HC Deb 20 July 1949 vol 467 cc1506-9

Order for Second Reading read.

10.0 p.m.

The Minister of National Insurance (Mr. James Griffiths)

I beg to move, That the Bill be now read a Second time."

It was always the intention, from the days of the Beveridge Report, that the contribution conditions for death grant should be relatively easy ones to fulfil so that the grant would ordinarily be payable without question on the death of a person insured under the new Insurance Act or of a member of his or her immediate family. The contribution conditions set out in the Third Schedule to the 1946 Act were framed with this general consideration in mind. There are two contribution conditions which have to be satisfied. The first is that 26 contributions have actually been paid on the insurance on which the grant is claimed; the second condition can be satisfied in one of two ways, either by having at least 45 contributions paid or credited on the last insurance card or, if this fails, an average of 45 such contributions over the period of insurance under the new Act.

This second condition is not a difficult one to satisfy; it allows of payment of full grant despite the fact that seven or perhaps eight weeks are completely unaccounted for both during the year before death and also on the average of the whole period of new scheme insurance. Further, we have made provision that, even where these relatively simple tests fail, a rather smaller grant may still be payable on a reduced life average so that, for example, half the ordinary grant will still be payable where only a quarter of the insurance life is accounted for by stamps or credits.

The Bill now before the House does not propose to alter this second condition in any way, and what I have said about it is merely for the purpose of making clearer the effect of the proposed change in the first contribution condition. The first condition is at present that 26 contributions shall have been paid under the new scheme since 5th July, 1948. In the long run this condition will not debar anyone who has become established in the National Insurance scheme from full cover for purposes of the death grant.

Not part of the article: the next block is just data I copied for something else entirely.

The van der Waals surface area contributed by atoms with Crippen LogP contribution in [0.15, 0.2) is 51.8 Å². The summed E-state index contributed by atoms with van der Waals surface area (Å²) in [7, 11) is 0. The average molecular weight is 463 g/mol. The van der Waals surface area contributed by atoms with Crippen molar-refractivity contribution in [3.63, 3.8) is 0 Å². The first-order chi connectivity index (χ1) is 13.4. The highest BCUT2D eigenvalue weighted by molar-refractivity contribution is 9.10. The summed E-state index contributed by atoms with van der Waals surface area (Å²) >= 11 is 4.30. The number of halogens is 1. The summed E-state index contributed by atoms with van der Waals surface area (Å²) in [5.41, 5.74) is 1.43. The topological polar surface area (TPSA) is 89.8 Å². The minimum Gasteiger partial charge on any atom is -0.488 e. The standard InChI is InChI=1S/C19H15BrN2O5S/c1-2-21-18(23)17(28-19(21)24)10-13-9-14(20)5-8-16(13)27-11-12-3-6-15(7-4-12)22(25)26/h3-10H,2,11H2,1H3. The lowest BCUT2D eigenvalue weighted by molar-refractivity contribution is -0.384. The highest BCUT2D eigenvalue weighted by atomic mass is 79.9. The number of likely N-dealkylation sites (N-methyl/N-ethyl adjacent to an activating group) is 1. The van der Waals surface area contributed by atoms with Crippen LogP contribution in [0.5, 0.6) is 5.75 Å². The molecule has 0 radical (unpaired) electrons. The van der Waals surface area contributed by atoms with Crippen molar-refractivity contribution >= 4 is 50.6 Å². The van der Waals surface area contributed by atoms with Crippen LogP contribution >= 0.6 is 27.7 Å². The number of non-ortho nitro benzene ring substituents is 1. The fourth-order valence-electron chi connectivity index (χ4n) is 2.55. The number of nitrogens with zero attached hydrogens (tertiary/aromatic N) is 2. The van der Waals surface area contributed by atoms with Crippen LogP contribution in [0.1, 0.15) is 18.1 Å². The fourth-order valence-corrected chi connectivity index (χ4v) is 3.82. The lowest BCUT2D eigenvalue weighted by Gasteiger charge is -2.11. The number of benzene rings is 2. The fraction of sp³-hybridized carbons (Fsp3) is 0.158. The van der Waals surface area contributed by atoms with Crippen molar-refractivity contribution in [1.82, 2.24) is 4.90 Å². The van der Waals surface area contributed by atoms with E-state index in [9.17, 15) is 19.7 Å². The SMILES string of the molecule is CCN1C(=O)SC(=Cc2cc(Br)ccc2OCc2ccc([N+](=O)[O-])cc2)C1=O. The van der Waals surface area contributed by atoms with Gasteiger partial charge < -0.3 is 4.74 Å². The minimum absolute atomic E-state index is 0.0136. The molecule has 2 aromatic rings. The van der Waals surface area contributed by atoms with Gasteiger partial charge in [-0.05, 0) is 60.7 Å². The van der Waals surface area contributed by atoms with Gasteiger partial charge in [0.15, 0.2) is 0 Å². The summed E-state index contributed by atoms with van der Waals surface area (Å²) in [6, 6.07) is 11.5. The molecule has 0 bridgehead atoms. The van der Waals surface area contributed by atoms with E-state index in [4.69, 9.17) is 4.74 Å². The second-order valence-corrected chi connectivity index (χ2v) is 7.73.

It has, however, become apparent that there will, at the start, be appreciable numbers of persons otherwise fully covered by insurance under the new scheme on whose death, or on the death of whose dependants, no grant will be payable. This is because 26 contributions under the new scheme have not yet actually been paid on their insurance despite the fact that they are in the new scheme and fully complying with its provisions. The main classes concerned of those for whom this Bill is intended to provide a cover are, first, widows whose husbands died before the new Act or before they had paid the necessary 26 contributions under it and who are qualified for widowed mother's allowance or widow's pension under the new scheme; and, secondly, men and women who have been receiving benefit while sick or unemployed for a long time, and who also will not have paid 26 contributions since 5th July last year.

Both these classes, while receiving benefits, are treated as insured under the new scheme and are credited with contributions under it because, of course, while receiving its benefits they do not pay contributions but receive credits for each week they are entitled to receive benefits. People in these classes may not therefore actually yet have paid 26 contributions under the new scheme. Many of them probably will do so sooner or later and would then be fully covered for this new benefit as well as for the other benefits, but meanwhile they or one of the family covered by their insurance may die and be deprived of benefit because of this initial contribution condition. This Bill enables contributions credited as well as contributions paid to count for the initial contribution test for the death grant. It will fill a gap which I am sure the House will agree ought to be filled in the insurance of people who stand particularly in need of the complete cover of the National Insurance Act.